Next Article in Journal
The Design of an Energy Harvesting Wireless Sensor Node for Tracking Pink Iguanas
Next Article in Special Issue
An Advanced First Aid System Based on an Unmanned Aerial Vehicles and a Wireless Body Area Sensor Network for Elderly Persons in Outdoor Environments
Previous Article in Journal
The Effects of Housing Environments on the Performance of Activity-Recognition Systems Using Wi-Fi Channel State Information: An Exploratory Study
Open AccessArticle
Peer-Review Record

Design and Accuracy of an Instrumented Insole Using Pressure Sensors for Step Count

Sensors 2019, 19(5), 984;
Reviewer 1: Anonymous
Reviewer 2: Anonymous
Sensors 2019, 19(5), 984;
Received: 7 January 2019 / Revised: 16 February 2019 / Accepted: 21 February 2019 / Published: 26 February 2019
(This article belongs to the Special Issue Body Sensors Networks for E-Health Applications)

Round 1

Reviewer 1 Report

Authors presented an instrumented insole with 5 FSR sensors for step counting using an algorithm based on the cumulative sum between sensors. At first, insole developments using FSR sensors were already employed in many works on the literature using very similar configurations and methods. Thus, there is no novelty in the sensor design. In addition, since the authors stated on the introduction that algorithms for step count already reached accuracies up to 100% with healthy patients and stroke survivors, the developed algorithm (evaluated only with one healthy person) seems an incremental contribution. Therefore, I cannot recommend this paper for publication in MDPI Sensors, but I encourage the authors to submit in another journal.

Author Response

We thank all reviewers for their contributive comments. Attached is a Word file with our response to reviewer 1 comment.

Author Response File: Author Response.pdf

Reviewer 2 Report

The paper proposes a system and a related algorithm for accurate step detection using pressure-based insoles.

The paper is interesting although the authors should better highlight the real innovation of their system wrt the current state-of-the-art. While the work, in reviewer’s opinion, still need efforts to improve to a sufficient quality, the potential value is good, so in the following some comments to address:

- an actual picture of the prototype device would be appreciated

- please check algorithm A on page 5. What is M in the algorithm? The instruction to increment (line 11) the number of steps is not very clear: it seems is executed at every iteration of the for loop. Is that correct? Please clarify.

- in the evaluation section, please provide non only the accuracy metric, but also precision and recall.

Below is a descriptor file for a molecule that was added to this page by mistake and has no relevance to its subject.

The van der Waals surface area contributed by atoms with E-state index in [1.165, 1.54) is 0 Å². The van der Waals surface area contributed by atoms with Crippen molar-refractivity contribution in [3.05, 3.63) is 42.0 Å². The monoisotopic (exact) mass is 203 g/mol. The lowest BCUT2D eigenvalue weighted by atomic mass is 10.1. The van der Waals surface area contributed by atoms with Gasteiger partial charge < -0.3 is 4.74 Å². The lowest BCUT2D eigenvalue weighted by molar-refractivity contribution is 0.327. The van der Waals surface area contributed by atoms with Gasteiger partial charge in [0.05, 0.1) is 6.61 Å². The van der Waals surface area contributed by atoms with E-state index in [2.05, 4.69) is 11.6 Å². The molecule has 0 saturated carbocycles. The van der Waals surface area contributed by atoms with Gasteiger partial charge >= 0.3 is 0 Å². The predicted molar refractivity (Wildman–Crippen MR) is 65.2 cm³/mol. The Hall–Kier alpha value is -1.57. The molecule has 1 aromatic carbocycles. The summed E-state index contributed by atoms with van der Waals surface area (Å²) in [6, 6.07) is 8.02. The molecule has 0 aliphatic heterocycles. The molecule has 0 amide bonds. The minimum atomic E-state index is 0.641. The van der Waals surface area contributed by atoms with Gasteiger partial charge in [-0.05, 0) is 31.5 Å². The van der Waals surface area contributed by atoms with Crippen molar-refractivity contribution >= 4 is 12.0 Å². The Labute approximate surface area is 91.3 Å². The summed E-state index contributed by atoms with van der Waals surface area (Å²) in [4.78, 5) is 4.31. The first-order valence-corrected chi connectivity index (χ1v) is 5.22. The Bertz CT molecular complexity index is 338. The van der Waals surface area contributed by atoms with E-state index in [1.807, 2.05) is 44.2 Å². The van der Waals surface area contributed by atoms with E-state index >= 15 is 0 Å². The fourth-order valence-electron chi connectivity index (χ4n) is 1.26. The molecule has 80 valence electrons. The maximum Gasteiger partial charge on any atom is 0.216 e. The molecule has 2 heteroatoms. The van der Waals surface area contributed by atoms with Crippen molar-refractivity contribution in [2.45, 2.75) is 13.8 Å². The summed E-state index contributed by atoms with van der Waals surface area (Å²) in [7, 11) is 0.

- It would be interesting to know if the authors just consider the number of detected steps vs manually counted steps for obtaining the accuracy. They should indeed make sure the algorithm detects the steps where they actually are in the signal. This is related to the previous comment. In other words, to exemplify, if in a given signal there are 100 manually counted steps, and the number of steps detected by the algorithm is 100, but 20 of them are detected in wrong points in the signal, then the actual “quality” of the algorithm is way far from 100%.

- It was a good idea to present recognition results of individual sensors and of all of them altogether. Could the authors also include the evaluation of the FSR set of heel, metatarsal and great toe? It seems very relevant too.

- On the main concern with this paper is actually the weak experimental phase. Since just one subject (young healthy adult) is really not enough to have a general idea of the quality of the proposed approach in practice. The authors should carry out more experiments with a bigger and diversified subjects set.

- Finally a couple of reference suggestion:

- In the related work, the authors could consider the following reference as it could be useful for future development of the proposed work: Mei Z, Ivanov K, Zhao G, Li H, Wang L. An explorative investigation of functional differences in plantar center of pressure of four foot types using sample entropy method. Med Biol Eng Comput. 2016;55(4):537-548

- A possible reference to look at for ideas on effective embedded implementation of the proposed system could be E. Seto, M. Eladio, A.Y. Yang, P. Yan, R. Gravina, I. Lin, C. Wang, M. Roy, V. Shia, R. Bajcsy, Opportunistic Strategies for Lightweight Signal Processing for BSN. 1st International Workshop on SigProcessing, ACM PETRA 2010, Samos, Greece, 2010. 

Author Response

We thank all reviewers for their contributive comments. Attached is a Word file with our point by point responses to reviewer 2 comments. 

We appreciate the reviewing process and are grateful for the contributive comments of reviewers. Based on their comments we have made a number of changes which we believe have substantially improved the manuscript.

Author Response File: Author Response.pdf

Round 2

Reviewer 1 Report

Authors addressed my concerns and clarified the paper novelty and contributions.

Reviewer 2 Report

The authors have improved the original quality of the manuscript and addressed carefully all the reviewer's comments. the paper therefore deems to be accepted.

Back to TopTop